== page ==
Senate Gives Same-Sex Religious Objections Bill Preliminary Approval
Members of the Texas Senate have given preliminary approval to a bill that would protect religious leaders opposed to same-sex marriage. The bill would give ministers the option of not performing wedding services, should the US Supreme Court strike down state bans on gay marriage.
The legislation by Wichita Falls Republican Sen. Craig Estes seeks to prevent any possibility that a minister in the state could be forced to marry a same-sex couple should the Supreme Court strike down state bans on the recognition of same-sex marriage.
“At the end of the day, we don’t want the courts making decisions on ecclesiastical arguments about theology, the courts have stayed way-away from that, as they should,” Estes said.
Estes’ senate colleagues worry his bill will create situations that lead to lawsuits when individual pastors don’t agree with their congregation’s stance on same-sex marriage and weddings performed inside the church.
But one of the bigger sticking points for San Antonio Democratic Sen. Jose Menendez was the absence of the words, “Acting in the capacity of a pastor or minister.” Menendez worries that not clarifying that point could lead to abuse.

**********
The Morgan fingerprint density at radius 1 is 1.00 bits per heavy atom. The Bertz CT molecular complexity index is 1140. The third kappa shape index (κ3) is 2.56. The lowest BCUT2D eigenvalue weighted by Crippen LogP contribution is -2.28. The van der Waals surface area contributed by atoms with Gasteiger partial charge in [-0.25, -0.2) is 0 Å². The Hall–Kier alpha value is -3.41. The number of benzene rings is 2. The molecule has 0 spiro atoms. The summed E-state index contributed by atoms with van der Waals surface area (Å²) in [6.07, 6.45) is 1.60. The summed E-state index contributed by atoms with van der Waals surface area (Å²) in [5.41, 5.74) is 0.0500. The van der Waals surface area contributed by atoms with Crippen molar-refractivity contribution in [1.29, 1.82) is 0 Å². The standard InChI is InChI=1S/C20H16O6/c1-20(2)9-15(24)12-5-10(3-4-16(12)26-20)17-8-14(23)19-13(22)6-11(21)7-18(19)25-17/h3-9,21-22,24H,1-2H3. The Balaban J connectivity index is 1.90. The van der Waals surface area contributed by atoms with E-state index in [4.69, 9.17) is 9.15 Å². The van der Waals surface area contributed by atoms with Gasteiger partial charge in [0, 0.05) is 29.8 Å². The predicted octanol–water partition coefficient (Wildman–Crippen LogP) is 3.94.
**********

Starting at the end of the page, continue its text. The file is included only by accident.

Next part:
“All I want is to make sure we were clear that in this protection we are providing a pastor or minister that they are doing it in their capacity as a pastor or minister. Here’s an example, let’s say there is a JP who is also a clergy person could refuse a civil marriage,” Menendez explained.
Estes refused to take Menendez’s suggestions for changing the bill’s wording.
Lt. Governor Dan Patrick, who presides over the senate calls the legislation a win for religious freedom everywhere.
"SB 2065 protects our churches and pastors from participating in any part of a marriage that is against their beliefs,” Patrick said in a statement released by his office.
The bill passed on a vote of 21 to 10. After a final vote it will head over to the House, which must happen before the May 26th deadline.